BILL & TED & MUTANTS & COPPERFIELD - Movie of the Week
BILL & TED & MUTANTS & COPPERFIELD
For Hicksflicks.com, Friday, Aug. 28, 2020
As reported, “The New Mutants” is opening in theaters only before going to online streaming, and the same is happening with “Still Here.”
But as we’ve come to expect in recent weeks, most of the new films this weekend will simultaneously debut in theaters and online — including the new “Bill & Ted” picture.
With just a very few exceptions, nearly all of the movie houses in the Salt Lake Valley are open now, playing a mix of older films and some new titles — with social distancing measures in place.
Here are the newbies:
“Bill & Ted Face the Music” (PG-13). Back for their third go-round of fantasy ridiculousness (nearly 30 years after “Bill & Ted’s Bogus Journey”), this time Bill (Alex Winter) and Ted (Keanu Reeves) are commissioned to save the universe by creating a song in 78 minutes! With Kristen Schaal, William Sadler and Holland Taylor.
“The New Mutants” (PG-13). This (alleged) final film in the X-Men franchise follows five young mutants who discover their abilities while being held against their will. Described as a horror cross between the movies of Stephen King and John Hughes.
“The Personal History of David Copperfield” (PG). This comedy-drama based on the Dickens novel stars Dev Patel in the title role as the good-hearted orphan who encounters a wide variety of offbeat characters in Victorian England. Among the large cast are Peter Capaldi, Hugh Laurie and Tilda Swinton.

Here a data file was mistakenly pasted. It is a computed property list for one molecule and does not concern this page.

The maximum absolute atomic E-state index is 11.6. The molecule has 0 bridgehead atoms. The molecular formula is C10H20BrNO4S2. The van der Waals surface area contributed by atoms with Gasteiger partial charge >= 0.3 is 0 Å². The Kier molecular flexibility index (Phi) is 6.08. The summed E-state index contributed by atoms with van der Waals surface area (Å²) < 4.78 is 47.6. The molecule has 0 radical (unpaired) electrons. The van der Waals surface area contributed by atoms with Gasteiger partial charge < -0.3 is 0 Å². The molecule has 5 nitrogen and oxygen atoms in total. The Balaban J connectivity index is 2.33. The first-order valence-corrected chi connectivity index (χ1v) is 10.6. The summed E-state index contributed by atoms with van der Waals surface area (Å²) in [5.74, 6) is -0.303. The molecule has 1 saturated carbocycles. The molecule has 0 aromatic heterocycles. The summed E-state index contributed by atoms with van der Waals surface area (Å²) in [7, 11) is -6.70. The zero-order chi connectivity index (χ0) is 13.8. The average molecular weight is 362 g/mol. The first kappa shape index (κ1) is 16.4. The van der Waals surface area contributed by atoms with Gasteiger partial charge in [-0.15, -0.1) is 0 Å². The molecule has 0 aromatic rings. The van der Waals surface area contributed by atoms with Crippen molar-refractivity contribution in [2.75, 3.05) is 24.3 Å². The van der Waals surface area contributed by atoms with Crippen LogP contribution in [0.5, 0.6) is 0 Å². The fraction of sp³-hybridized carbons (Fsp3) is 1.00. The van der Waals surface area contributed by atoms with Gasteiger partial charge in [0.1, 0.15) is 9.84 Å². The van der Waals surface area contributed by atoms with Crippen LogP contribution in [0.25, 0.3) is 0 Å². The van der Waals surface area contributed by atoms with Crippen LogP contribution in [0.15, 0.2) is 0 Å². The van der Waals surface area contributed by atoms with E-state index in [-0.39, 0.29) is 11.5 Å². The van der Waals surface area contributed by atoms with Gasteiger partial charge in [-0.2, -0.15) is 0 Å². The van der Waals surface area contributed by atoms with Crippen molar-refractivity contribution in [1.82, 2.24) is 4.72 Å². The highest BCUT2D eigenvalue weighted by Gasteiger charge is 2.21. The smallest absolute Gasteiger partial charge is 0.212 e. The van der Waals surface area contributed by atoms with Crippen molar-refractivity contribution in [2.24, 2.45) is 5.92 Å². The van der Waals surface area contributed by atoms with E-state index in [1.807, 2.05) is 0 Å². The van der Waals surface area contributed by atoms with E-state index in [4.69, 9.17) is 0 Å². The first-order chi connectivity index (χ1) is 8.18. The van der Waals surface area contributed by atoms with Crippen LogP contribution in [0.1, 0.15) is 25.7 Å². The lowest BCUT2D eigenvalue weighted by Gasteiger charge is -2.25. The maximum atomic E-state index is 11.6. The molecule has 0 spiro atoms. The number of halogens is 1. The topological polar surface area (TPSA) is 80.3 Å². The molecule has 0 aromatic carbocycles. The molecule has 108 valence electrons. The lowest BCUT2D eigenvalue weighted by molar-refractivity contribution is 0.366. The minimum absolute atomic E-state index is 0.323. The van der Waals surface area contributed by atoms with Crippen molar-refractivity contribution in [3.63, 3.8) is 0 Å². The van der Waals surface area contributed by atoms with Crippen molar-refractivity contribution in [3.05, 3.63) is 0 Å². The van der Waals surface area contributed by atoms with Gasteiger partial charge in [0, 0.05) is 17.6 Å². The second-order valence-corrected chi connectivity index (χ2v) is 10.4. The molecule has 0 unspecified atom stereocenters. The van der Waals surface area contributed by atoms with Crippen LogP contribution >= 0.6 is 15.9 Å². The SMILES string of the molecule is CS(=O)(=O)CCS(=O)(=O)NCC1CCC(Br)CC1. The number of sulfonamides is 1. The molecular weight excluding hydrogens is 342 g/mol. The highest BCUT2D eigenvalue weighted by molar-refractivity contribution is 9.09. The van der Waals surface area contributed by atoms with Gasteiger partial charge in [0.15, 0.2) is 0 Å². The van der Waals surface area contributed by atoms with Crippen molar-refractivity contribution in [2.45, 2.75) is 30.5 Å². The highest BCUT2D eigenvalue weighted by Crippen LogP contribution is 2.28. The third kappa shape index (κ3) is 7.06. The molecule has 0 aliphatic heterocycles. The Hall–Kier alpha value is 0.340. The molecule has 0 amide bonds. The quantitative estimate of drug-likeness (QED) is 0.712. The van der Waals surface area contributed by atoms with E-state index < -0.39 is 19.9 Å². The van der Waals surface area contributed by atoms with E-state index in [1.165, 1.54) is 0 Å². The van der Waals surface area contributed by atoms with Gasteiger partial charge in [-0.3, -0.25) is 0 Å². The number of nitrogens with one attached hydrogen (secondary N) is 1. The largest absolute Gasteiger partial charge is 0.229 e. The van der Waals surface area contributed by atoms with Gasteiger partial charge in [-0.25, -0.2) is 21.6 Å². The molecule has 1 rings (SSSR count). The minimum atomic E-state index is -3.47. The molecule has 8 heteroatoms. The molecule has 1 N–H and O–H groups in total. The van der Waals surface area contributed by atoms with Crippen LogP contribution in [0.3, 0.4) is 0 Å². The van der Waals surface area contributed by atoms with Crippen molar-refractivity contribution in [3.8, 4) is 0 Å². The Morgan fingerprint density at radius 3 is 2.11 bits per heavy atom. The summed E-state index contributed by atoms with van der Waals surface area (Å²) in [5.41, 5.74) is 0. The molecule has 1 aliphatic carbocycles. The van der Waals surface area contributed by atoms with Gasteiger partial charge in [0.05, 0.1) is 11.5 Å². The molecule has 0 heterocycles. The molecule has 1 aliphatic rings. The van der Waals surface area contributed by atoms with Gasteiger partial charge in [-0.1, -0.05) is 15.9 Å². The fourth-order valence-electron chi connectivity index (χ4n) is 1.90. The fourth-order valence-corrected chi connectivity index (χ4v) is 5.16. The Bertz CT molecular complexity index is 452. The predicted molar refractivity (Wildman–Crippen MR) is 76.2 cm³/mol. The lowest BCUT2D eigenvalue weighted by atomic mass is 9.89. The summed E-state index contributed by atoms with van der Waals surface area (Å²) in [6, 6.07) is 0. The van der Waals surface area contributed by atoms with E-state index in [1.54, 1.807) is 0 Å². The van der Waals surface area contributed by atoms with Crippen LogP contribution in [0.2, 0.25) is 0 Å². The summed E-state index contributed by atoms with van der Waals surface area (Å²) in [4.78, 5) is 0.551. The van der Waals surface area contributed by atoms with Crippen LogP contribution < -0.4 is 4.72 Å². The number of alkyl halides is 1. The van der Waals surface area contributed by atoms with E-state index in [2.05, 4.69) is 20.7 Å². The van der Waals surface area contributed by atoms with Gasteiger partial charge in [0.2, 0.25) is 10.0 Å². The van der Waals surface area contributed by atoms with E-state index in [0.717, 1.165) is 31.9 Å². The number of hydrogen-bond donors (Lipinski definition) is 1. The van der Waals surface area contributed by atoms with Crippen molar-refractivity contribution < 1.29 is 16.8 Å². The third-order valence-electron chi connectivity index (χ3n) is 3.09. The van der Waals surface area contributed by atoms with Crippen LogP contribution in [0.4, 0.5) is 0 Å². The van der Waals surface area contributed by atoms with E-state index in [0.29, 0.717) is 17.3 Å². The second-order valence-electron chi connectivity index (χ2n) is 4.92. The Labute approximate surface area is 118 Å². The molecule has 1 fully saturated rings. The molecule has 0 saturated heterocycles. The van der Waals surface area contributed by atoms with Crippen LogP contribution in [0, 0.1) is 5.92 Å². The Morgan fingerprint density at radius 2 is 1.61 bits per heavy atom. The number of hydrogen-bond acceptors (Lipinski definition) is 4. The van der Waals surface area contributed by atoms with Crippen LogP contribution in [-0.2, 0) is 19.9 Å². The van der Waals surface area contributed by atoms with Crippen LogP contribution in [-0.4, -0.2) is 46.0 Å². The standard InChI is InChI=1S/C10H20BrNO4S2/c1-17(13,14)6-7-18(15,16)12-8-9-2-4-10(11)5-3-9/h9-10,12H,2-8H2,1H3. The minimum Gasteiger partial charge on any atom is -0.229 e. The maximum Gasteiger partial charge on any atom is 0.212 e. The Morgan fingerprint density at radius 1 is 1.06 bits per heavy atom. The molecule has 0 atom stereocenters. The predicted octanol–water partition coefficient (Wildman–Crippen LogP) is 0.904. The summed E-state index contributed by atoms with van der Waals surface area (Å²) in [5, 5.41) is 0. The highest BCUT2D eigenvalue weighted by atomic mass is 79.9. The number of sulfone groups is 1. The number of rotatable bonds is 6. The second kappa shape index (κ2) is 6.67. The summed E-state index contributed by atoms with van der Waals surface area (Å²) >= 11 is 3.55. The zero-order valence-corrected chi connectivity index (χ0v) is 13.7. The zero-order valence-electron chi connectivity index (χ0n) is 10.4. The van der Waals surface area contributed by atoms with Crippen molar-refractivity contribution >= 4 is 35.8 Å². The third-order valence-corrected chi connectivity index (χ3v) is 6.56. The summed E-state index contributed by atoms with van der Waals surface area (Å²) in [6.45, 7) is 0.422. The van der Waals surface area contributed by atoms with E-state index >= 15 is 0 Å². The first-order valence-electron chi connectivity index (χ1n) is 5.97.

“Still Here” (R). A young New York journalist lazily and superficially interviews apathetic police in the case of a missing African-American child from Brooklyn. But when the distraught father pleads for help, the remorseful reporter vows to solve the mystery himself.
“Centigrade” (Not Rated). In 2002 a young couple traveling in the arctic mountains of Norway find themselves trapped in a blizzard when their SUV is buried under layers of snow and ice. If that’s not enough, the wife is eight months pregnant and their food supply is low.
“The Broken Hearts Gallery” (PG-13). A young assistant in a New York art gallery has been dumped so many times that she has created a shrine of sorts to her exes, which she develops into a pop-up art site that quickly attracts a following and then becomes a movement in this romantic comedy.
“Tulsa” (PG-13). The titular precocious 9-year-old girl drives her newly discovered father, a desperate Marine, to distraction in this faith-film comedy-drama.
“Hard Kill” (R). Bruce Willis has a secondary role in this yarn about a billionaire tech CEO’s daughter being kidnapped by terrorists and his sending mercenaries to save her.
“The Eight Hundred” (Not Rated, in Mandarin with English subtitles). In 1937, eight hundred Chinese soldiers in Shanghai find themselves completely surrounded by the Japanese army in this Chinese epic.
“Bring the Soul: The Movie” (Not Rated, in Korean with English subtitles). Internationally popular music group BTS (aka The Bangtan Boys) is interviewed in Paris after the final concert of their European tour.
Among the additions to recent “classics” are “Star Trek: Into Darkness,” “The Dark Knight,” “The Dark Knight Rises,” “Shrek,” the two most recent “Spider-Man” sequels and three films in the “Rocky” franchise.